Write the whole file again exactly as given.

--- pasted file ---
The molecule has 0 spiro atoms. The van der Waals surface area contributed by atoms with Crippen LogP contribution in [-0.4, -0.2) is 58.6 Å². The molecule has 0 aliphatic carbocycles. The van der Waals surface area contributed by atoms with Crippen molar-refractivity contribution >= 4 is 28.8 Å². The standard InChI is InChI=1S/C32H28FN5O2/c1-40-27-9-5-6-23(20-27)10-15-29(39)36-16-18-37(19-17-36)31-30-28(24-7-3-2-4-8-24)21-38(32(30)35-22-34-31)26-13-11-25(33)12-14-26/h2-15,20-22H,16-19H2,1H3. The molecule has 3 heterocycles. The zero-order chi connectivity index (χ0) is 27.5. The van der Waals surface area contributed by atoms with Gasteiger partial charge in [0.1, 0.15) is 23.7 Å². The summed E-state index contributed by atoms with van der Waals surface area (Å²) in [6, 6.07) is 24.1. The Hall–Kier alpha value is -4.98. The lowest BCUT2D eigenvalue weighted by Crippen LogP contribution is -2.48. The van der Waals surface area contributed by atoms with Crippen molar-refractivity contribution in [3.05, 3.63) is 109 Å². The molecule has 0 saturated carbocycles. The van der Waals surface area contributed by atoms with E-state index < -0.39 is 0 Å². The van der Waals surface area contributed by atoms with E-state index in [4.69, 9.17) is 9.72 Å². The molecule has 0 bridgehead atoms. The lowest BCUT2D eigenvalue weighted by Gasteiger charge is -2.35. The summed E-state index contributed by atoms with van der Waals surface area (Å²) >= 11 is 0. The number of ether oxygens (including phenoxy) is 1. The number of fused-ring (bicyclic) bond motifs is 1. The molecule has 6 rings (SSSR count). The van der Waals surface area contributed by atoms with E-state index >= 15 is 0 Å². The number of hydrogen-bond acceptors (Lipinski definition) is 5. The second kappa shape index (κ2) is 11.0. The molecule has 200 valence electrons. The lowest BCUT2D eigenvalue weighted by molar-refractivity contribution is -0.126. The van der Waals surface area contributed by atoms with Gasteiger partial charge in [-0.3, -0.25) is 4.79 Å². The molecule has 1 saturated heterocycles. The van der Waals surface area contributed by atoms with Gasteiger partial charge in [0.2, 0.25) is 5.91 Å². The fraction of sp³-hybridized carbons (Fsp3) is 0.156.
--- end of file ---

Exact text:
The molecule has 0 spiro atoms. The van der Waals surface area contributed by atoms with Crippen LogP contribution in [-0.4, -0.2) is 58.6 Å². The molecule has 0 aliphatic carbocycles. The van der Waals surface area contributed by atoms with Crippen molar-refractivity contribution >= 4 is 28.8 Å². The standard InChI is InChI=1S/C32H28FN5O2/c1-40-27-9-5-6-23(20-27)10-15-29(39)36-16-18-37(19-17-36)31-30-28(24-7-3-2-4-8-24)21-38(32(30)35-22-34-31)26-13-11-25(33)12-14-26/h2-15,20-22H,16-19H2,1H3. The molecule has 3 heterocycles. The zero-order chi connectivity index (χ0) is 27.5. The van der Waals surface area contributed by atoms with Gasteiger partial charge in [0.1, 0.15) is 23.7 Å². The summed E-state index contributed by atoms with van der Waals surface area (Å²) in [6, 6.07) is 24.1. The Hall–Kier alpha value is -4.98. The lowest BCUT2D eigenvalue weighted by Crippen LogP contribution is -2.48. The van der Waals surface area contributed by atoms with Crippen molar-refractivity contribution in [3.05, 3.63) is 109 Å². The molecule has 0 saturated carbocycles. The van der Waals surface area contributed by atoms with E-state index < -0.39 is 0 Å². The van der Waals surface area contributed by atoms with E-state index in [4.69, 9.17) is 9.72 Å². The molecule has 0 bridgehead atoms. The lowest BCUT2D eigenvalue weighted by Gasteiger charge is -2.35. The summed E-state index contributed by atoms with van der Waals surface area (Å²) >= 11 is 0. The number of ether oxygens (including phenoxy) is 1. The number of fused-ring (bicyclic) bond motifs is 1. The molecule has 6 rings (SSSR count). The van der Waals surface area contributed by atoms with E-state index >= 15 is 0 Å². The number of hydrogen-bond acceptors (Lipinski definition) is 5. The second kappa shape index (κ2) is 11.0. The molecule has 200 valence electrons. The lowest BCUT2D eigenvalue weighted by molar-refractivity contribution is -0.126. The van der Waals surface area contributed by atoms with Gasteiger partial charge in [-0.3, -0.25) is 4.79 Å². The molecule has 1 saturated heterocycles. The van der Waals surface area contributed by atoms with Gasteiger partial charge in [0.2, 0.25) is 5.91 Å². The fraction of sp³-hybridized carbons (Fsp3) is 0.156.